Knowing that someone is going to die can be overwhelming and exhausting. Every moment can feel like the last. The waiting and uncertainty of the last hour is not easy. While anticipatory grief provides an opportunity for some people to have last words, goodbyes, and special moments, disease often prevents those opportunities and sometimes the dying person does not have clarity of mind to speak any special words. Instead, anticipating a death can be very hard to watch and there may be moments when you wish it would all be over already. Those are normal feelings. If you were a care provider, you may feel relieved now that the person has died. That is a normal response and does not mean you loved or cared about the person any less.
Here are some things to consider:
Take breaks – Waiting is very hard. Leave the room every hour, plan a day trip, and do what you can to create a schedule that ensures you sleep, eat, and can clear your head. This can be a long road and if you are depleted you won’t be helpful to yourself or others.
Ask for help – You don’t have to go it alone. The help of hospice, friends, and family can allow you to be in your role as wife, husband, partner, child, best friend, etc. If that is not possible, try to find a balance between physical and emotional caretaking.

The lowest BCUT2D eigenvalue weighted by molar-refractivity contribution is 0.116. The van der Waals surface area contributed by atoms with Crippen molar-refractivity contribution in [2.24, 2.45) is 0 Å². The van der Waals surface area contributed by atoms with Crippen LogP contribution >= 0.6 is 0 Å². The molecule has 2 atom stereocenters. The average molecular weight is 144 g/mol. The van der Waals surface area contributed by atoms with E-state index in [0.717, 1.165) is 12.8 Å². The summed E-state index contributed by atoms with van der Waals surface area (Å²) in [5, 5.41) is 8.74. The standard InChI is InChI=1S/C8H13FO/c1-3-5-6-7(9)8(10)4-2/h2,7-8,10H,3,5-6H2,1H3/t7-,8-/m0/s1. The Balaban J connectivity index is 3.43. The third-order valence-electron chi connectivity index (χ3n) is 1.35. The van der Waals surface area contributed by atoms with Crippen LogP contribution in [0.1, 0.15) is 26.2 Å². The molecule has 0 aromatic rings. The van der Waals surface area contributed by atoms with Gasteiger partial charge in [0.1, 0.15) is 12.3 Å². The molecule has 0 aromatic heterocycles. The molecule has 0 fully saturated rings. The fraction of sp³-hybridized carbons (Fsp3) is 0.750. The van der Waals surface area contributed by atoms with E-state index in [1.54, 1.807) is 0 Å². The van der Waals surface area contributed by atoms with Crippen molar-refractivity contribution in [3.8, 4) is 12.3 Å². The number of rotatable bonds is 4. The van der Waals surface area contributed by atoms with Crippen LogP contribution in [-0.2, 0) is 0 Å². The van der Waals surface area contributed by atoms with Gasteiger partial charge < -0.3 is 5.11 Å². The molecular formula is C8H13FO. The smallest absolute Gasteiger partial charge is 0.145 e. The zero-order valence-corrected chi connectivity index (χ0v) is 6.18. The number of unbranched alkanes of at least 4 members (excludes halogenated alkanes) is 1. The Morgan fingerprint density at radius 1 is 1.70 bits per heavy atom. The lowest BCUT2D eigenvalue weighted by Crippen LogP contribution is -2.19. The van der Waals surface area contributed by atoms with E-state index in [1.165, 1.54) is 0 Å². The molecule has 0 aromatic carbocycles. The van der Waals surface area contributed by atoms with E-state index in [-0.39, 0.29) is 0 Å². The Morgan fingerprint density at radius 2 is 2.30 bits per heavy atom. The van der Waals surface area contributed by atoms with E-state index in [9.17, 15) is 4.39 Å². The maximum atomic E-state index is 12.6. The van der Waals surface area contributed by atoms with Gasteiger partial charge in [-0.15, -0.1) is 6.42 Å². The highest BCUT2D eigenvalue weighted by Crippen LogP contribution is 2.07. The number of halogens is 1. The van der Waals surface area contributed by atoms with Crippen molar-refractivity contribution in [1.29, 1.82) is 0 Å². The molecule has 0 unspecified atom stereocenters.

Monitor your expectations – When we know people are dying, sometimes we expect things from them they cannot or won’t give, which could include apologies, special goodbyes, etc. Disease, fear, and many other things get in the way of meeting your expectations of yourself, the person who is dying, and family. If you have strong expectations, prioritize the important ones so you can work to have them met.
Give yourself permission to feel all of your feelings. If you are feeling relief it may be because you are exhausted, if you are anxious it could be because you are tired of waiting, if you’re resentful it could be because you want your life back. Emotions are connected to needs. When you have a feeling that makes you uncomfortable, ask yourself what that emotion is trying to tell you. It might be encouraging you to take a break, ask for help, or get more sleep.